Intersections: Gender and Sexuality in Asia and the Pacific
Issue 16, March 2008

Jiemin Bao

Marital Acts:
Gender, Sexuality, and Identity among the Chinese Thai Diaspora
Honolulu: University of Hawaii Press, 2004
252 pp., pbk, ISBN 0824828798

Reviewed by Megan Sinnott

  1. Framed as a study of Chinese diaspora, Jiemin Bao studies the movement of ethnic Chinese between China, Thailand and the United States. However, the real crux of the book is the experience of Chinese migrants to Thailand. Bao identifies marriage—its meanings, rituals, and institutional arrangements—as a key yet under-theorised element in the processes of migration and the production and reproduction of ethnic identity. Through rich ethnographic detail of the lives, marriages and families of chinkao (immigrants from China who settled in Thailand) and lukchin (the Thai-born children of the Chinese immigrants), Bao provides an essential contribution to the field of Thai studies, as well as anthropological studies of migration, ethnicity, gender and sexuality. In particular, the historical depth of her ethnography challenges any singular description of the Chinese experience of diaspora, both within Thailand and the United States; she charts and contrasts the experiences of kinship, marriage and sexuality between migrants of the first half of the twentieth century with their descendents and later generations.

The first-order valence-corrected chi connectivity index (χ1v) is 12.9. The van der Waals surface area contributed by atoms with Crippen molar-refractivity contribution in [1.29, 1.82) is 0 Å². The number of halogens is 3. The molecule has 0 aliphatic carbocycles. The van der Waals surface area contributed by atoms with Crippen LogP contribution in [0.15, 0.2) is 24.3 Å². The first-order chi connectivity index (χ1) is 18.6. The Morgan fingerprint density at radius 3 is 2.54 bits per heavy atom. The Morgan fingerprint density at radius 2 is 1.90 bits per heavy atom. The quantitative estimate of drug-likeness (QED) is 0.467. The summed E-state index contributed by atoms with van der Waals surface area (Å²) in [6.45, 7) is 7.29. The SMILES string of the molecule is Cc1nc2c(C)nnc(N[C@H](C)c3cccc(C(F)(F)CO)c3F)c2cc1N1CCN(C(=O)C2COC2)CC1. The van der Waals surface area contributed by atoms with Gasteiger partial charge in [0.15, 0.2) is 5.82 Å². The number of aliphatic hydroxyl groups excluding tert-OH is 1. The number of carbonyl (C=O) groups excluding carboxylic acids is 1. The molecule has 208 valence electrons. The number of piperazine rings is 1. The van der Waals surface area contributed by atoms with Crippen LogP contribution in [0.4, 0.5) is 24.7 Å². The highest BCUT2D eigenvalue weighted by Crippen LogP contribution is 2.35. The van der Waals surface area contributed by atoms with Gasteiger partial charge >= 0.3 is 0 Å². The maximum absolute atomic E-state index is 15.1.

2. Bao's theoretical framework largely pulls from Aihwa Ong's notion of 'flexible citizenship' (1999)[1]. Bao argues that the inherent elasticity of the cultural identity process within migration is inextricably linked to sexuality and gender that is always manifested within and through dimensions of class. Pulling on Paul Gilroy's (1992) argument that cultural or national identities do not form in the narrow confines of a singular nation or 'culture,'[2] Bao argues that the analytical space for the construction of cultural/ethnic identity is in movement, building on previous layers of social relationships and patterns of earlier waves of migration. The many fascinating and nuanced ethnographic examples of Bao's work illustrate this process of negotiation and strategic movement as Chinese and Sino–Thai men and women move within and between cultural locations and across generations. The book is dedicated to the examination of these 'in between spaces' that resist dichotomies of Thai/Chinese, old home/new home, etc.